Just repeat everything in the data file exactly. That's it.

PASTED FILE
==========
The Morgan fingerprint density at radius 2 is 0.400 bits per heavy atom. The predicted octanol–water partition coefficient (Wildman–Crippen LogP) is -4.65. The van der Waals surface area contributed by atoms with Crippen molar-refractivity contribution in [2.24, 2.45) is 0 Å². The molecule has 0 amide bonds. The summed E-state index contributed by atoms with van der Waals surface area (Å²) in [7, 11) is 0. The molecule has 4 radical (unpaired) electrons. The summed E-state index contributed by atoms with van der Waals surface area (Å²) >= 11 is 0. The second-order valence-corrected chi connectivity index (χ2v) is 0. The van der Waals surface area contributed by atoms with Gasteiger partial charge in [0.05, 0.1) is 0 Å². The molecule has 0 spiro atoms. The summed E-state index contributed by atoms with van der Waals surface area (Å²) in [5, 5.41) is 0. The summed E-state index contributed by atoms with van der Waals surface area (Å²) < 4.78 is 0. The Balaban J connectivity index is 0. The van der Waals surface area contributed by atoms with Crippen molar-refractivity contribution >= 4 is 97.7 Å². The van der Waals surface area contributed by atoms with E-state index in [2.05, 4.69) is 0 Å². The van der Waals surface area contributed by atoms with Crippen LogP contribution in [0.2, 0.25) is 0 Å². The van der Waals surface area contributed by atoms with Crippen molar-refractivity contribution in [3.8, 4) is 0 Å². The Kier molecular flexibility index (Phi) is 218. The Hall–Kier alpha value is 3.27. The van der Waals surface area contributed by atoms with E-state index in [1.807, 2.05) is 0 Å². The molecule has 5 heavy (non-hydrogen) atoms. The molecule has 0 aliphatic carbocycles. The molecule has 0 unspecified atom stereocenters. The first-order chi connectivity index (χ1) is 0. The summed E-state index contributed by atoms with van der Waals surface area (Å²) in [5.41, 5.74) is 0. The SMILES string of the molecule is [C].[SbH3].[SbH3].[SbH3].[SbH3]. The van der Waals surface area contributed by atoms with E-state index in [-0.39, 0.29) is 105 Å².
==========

The Morgan fingerprint density at radius 2 is 0.400 bits per heavy atom. The predicted octanol–water partition coefficient (Wildman–Crippen LogP) is -4.65. The van der Waals surface area contributed by atoms with Crippen molar-refractivity contribution in [2.24, 2.45) is 0 Å². The molecule has 0 amide bonds. The summed E-state index contributed by atoms with van der Waals surface area (Å²) in [7, 11) is 0. The molecule has 4 radical (unpaired) electrons. The summed E-state index contributed by atoms with van der Waals surface area (Å²) >= 11 is 0. The second-order valence-corrected chi connectivity index (χ2v) is 0. The van der Waals surface area contributed by atoms with Gasteiger partial charge in [0.05, 0.1) is 0 Å². The molecule has 0 spiro atoms. The summed E-state index contributed by atoms with van der Waals surface area (Å²) in [5, 5.41) is 0. The summed E-state index contributed by atoms with van der Waals surface area (Å²) < 4.78 is 0. The Balaban J connectivity index is 0. The van der Waals surface area contributed by atoms with Crippen molar-refractivity contribution >= 4 is 97.7 Å². The van der Waals surface area contributed by atoms with E-state index in [2.05, 4.69) is 0 Å². The van der Waals surface area contributed by atoms with Crippen LogP contribution in [0.2, 0.25) is 0 Å². The van der Waals surface area contributed by atoms with Crippen molar-refractivity contribution in [3.8, 4) is 0 Å². The Kier molecular flexibility index (Phi) is 218. The Hall–Kier alpha value is 3.27. The van der Waals surface area contributed by atoms with E-state index in [1.807, 2.05) is 0 Å². The molecule has 5 heavy (non-hydrogen) atoms. The molecule has 0 aliphatic carbocycles. The molecule has 0 unspecified atom stereocenters. The first-order chi connectivity index (χ1) is 0. The summed E-state index contributed by atoms with van der Waals surface area (Å²) in [5.41, 5.74) is 0. The SMILES string of the molecule is [C].[SbH3].[SbH3].[SbH3].[SbH3]. The van der Waals surface area contributed by atoms with E-state index in [-0.39, 0.29) is 105 Å².